Pleasures Of Obscurity

Minecraft has turned out to be a spectacularly success and a fascinating counter-argument to the UX scolds who insist that users are always right and that meeting user expectations is always the right thing to do.

Suppose you’re playing Minecraft and you want to want some light. Without light, you know, you might be eaten by a grue or something. You can’t see what you’re doing, and what fun is that?

So you need a torch. To make a torch, you arrange a wooden stick and a piece of coal on a “crafting table.” What could be more natural? Well, anything would, since no one ever made a torch from a lump of coal. And this esoteric formula isn’t explained in the manual, because there’s no manual. You figure it out for yourself, or you guess, or you look it up in the Minecraft wiki.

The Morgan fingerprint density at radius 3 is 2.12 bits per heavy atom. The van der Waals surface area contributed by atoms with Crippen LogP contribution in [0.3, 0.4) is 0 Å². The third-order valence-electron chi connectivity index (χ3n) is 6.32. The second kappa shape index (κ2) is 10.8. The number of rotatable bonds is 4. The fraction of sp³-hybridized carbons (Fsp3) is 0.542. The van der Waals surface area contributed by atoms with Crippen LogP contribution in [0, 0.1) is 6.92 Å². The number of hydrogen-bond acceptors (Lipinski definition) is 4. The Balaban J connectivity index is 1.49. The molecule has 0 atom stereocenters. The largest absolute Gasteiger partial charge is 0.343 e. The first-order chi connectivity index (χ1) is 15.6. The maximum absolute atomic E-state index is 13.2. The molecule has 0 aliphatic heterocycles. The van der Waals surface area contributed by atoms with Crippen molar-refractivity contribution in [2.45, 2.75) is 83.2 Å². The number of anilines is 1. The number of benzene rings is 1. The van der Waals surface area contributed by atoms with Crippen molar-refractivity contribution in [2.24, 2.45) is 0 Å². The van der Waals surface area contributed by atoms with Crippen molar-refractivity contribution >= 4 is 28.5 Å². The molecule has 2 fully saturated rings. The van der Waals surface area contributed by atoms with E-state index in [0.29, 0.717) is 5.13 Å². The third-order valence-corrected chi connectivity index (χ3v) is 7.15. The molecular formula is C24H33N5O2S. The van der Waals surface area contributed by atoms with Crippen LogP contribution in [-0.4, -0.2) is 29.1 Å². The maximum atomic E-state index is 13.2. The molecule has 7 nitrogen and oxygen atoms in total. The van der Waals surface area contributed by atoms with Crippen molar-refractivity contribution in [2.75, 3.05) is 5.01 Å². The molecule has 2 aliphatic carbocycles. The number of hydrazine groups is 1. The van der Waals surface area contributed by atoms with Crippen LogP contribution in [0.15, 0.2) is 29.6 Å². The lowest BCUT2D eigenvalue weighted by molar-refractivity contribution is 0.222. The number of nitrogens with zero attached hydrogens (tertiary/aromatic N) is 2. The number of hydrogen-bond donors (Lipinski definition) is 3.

It goes on like this. How do you make a bed? Easy! You arrange three blocks of wool and three wooden planks on a “crafting table”, and you’re done. Isn’t that the obvious way to construct a bed? How else would you make a bed? Want to eat some fish? Better make a fishing rod! You do this with sticks (same as for torches) and string (which you get by hitting giant spiders.) Go figure.

So, we have an opaque user interface that relies entirely on hidden, esoteric knowledge. Check. We have clever but unspectacular graphics. Check. We have no plot. Check. We violate every rule in the book. And what do we get? Lots of fun, it turns out, and reportedly lots of sales with very limited marketing.